A commentary in Nature by a group of psychologists, ethicists and neuroscientists has a controversial message:
Based on our considerations, we call for a presumption that mentally competent adults should be able to engage in cognitive enhancement using drugs. [their emphasis]
The authors call for a rejection of the common knee-jerk notion that cognitive enhancement in healthy individuals – using drugs like amphetamines or the fatigue suppressant modafinil, or other means such as brain stimulation – is somehow “cheating”, “unnatural”, or “drug abuse”. None of these criticisms hold up to close scrutiny, they argue, and certainly do not justify a blanket ban on the use of enhancement techniques. Instead, the possible benefits of cognitive enhancement both for individuals and for society at large should be carefully weighed up before a decision is made.
The authors do acknowledge several substantive areas of concern that would need to be addressed before cognition-enhancing treatments became widespread:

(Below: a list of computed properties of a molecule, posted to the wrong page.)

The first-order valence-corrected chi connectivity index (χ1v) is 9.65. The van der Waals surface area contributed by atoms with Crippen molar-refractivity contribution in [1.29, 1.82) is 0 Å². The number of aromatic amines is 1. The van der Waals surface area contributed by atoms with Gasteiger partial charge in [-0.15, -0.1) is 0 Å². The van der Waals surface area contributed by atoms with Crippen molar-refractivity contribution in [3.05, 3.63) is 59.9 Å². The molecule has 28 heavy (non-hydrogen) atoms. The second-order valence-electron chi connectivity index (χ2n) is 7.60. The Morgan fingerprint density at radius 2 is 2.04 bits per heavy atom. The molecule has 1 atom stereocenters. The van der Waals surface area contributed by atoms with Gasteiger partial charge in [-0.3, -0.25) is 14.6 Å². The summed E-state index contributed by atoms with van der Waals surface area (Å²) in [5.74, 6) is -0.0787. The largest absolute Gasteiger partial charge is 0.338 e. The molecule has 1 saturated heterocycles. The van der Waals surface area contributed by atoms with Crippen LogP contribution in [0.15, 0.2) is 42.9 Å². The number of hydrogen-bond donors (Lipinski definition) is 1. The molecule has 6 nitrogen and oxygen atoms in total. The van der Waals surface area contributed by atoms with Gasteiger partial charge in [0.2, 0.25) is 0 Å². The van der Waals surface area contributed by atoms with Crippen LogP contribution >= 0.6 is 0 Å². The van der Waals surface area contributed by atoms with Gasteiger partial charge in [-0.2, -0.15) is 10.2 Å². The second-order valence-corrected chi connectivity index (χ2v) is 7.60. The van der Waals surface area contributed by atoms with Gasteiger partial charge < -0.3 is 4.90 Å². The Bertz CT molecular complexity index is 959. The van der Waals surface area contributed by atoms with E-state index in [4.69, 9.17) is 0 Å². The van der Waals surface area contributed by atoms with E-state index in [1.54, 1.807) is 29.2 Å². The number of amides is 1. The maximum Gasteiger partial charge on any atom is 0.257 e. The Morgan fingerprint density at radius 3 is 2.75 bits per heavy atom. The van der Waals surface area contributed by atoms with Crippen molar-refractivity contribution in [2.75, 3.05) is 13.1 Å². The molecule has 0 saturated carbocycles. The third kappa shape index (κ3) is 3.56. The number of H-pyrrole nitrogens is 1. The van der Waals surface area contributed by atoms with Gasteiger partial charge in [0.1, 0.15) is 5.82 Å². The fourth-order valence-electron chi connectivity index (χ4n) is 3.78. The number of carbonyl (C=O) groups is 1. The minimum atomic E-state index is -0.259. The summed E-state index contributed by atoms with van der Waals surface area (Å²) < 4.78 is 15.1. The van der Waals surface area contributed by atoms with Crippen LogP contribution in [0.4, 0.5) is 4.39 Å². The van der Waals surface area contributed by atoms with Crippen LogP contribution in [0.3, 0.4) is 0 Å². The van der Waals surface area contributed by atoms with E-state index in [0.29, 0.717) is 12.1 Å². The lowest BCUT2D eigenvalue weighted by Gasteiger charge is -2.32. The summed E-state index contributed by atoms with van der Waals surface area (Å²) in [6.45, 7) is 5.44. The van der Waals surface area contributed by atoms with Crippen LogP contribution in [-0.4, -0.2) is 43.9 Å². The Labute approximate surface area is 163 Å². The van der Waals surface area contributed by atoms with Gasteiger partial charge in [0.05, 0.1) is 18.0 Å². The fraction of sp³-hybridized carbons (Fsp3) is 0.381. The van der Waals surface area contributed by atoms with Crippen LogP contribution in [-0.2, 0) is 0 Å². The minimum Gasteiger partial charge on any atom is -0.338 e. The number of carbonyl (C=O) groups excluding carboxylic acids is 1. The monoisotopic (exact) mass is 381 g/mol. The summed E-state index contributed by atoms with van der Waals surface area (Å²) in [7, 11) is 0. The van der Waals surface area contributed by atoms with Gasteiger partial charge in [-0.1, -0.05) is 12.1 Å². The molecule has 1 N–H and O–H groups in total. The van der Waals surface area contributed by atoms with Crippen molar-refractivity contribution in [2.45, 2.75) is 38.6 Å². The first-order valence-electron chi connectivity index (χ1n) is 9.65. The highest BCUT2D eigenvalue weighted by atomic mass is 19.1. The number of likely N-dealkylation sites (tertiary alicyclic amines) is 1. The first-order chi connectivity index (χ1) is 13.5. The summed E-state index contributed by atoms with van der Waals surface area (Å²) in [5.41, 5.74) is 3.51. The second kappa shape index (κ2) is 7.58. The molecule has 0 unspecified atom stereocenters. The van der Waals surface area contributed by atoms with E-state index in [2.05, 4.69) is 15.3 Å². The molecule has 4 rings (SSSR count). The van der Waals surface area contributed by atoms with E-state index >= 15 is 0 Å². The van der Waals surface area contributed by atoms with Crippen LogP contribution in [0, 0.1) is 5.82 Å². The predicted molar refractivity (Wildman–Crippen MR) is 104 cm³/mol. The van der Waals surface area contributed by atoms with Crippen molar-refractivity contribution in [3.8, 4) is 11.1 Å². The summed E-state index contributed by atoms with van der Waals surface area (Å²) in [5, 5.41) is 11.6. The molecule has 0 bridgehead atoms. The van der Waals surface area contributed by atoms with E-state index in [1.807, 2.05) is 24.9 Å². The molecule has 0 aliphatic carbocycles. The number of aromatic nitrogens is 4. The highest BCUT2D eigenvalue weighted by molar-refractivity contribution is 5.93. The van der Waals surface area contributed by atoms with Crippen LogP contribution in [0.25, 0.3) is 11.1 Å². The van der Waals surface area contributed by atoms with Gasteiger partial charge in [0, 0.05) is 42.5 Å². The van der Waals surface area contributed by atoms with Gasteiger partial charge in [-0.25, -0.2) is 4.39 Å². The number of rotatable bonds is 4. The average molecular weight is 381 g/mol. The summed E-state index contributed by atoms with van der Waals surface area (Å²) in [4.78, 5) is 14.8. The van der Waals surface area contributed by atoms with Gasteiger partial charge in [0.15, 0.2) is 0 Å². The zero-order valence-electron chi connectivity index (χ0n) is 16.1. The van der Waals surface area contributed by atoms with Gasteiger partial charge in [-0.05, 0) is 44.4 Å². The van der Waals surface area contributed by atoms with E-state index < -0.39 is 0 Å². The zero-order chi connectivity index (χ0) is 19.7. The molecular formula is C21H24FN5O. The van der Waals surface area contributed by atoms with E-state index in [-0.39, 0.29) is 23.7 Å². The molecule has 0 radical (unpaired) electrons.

- Safety: obviously widespread treatments must not cause overt harm, so there must be “an evidence-based approach to the evaluation of the risks and benefits of cognitive enhancement”;
- Freedom from coercion: that is, ensuring that individuals who don’t wish to use the treatments are free to make that decision, which the authors acknowledge will pose challenges; and
- Fairness: ideally, enhancement should be equally available to all – the authors go so far as to suggest “giving every exam-taker free access to cognitive enhancements, as some schools provide computers during exam week to all students”.
The authors go on to propose a range of policy measures, which they argue should be further developed in a collaboration between “physicians, educators, regulators and others”. These measures are: an accelerated programme of research into the risks and benefits of cognitive enhancement; the broad dissemination of information “concerning the risks, benefits and alternatives to pharmaceutical cognitive enhancement”, and finally, “careful and limited legislative action to channel cognitive-enhancement technologies into useful paths.”
It will be interesting to see how this debate progresses.